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Moon walk recordings give giant back to former Nasa trainee



For a former NASA trainee, a recording of the lunar landing 50 years ago could make a giant leap for his investment.

Gary George found the original videotapes capturing the Apollo 11 lunar landing at a surplus government auction while he was working at the Nasa Johnson Space Center in 1973, according to Sotheby's. . He paid 217.77 USD (325 USD) for the 1150 reels of tape with 2 hours and 24 minutes of recording. They include Neil Armstrong's statement: "It's a small step for a man, a giant step for humanity."

Next weekend, these same reels could bring him between 1 and 2 million dollars, according to Sotheby's, which auctioned tapes and other objects commemorating the anniversary of the moon landing.

Even at the bottom of the estimate, this is a return of almost 5,000 times, beating just about every major stock market in the world. The Dow Jones Industrial Average, which closed at a record Friday, has been multiplied by 30 since the summer of 1973, while gold accounted for half of those gains.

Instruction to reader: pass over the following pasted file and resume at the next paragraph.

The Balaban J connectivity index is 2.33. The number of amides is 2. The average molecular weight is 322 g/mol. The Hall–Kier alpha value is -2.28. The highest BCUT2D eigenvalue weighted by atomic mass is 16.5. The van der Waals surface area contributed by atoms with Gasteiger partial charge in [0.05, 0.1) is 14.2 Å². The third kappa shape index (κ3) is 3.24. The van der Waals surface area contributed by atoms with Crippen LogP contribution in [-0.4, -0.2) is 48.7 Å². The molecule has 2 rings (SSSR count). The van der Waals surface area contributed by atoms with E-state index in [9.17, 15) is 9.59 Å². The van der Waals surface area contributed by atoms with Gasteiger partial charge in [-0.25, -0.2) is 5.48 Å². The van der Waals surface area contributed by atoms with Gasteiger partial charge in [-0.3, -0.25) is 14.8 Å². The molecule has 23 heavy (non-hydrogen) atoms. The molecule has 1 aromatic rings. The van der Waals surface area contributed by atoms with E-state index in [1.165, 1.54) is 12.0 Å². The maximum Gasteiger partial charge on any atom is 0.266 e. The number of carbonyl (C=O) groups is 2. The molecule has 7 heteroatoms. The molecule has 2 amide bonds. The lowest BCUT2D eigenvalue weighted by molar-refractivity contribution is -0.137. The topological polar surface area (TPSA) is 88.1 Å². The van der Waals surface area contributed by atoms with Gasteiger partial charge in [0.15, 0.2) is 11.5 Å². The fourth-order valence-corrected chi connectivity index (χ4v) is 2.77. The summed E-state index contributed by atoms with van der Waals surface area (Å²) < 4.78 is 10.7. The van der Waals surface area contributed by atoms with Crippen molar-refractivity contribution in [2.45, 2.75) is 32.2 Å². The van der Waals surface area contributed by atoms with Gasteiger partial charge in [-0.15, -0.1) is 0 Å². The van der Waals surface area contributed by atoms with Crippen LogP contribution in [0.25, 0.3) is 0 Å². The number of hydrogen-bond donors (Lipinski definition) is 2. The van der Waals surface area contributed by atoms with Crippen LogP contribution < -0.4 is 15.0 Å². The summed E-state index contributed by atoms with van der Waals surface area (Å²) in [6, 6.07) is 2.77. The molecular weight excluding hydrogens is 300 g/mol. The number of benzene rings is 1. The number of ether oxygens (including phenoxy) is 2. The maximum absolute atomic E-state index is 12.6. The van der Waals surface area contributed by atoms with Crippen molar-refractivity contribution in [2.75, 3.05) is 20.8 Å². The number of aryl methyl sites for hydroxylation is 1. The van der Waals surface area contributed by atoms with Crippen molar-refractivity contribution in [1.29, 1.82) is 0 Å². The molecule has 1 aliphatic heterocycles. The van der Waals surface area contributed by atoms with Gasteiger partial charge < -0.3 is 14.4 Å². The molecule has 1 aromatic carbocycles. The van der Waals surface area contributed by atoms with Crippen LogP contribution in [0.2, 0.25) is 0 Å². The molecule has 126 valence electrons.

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Walmart, the retailer that created the richest family in the world, recorded just over half of the potential earnings from registrations. Amazon.com, which has made Jeff Bezos the richest man in the world, offered a third of those returns after rising its stock price more than 1,300 times since its initial offer two decades ago.

Astronauts Neil Armstrong and Buzz Aldrin place the American flag on the moon.

NASA

Astronauts Neil Armstrong and Buzz Aldrin place the American flag on the moon.

"With stocks, it's supply and demand, but it's based on expectations of future earnings," said Michael Pachter, an analyst at Wedbush Securities. "The art or collectibles are valuable because they are unique."

Even though these images have been seen over the years on television, Sotheby's presents them as "the only records of the first moon walk since the first generation." They are also more accurate than those broadcast in the news, he added. George declined to comment on the auction.

The recordings probably represent a good investment "given the trends in sports memorabilia and an extreme appreciation of the art and all that Sotheby's sells," said Michael Purves, strategist in chief at Weeden & Co. evenings. "


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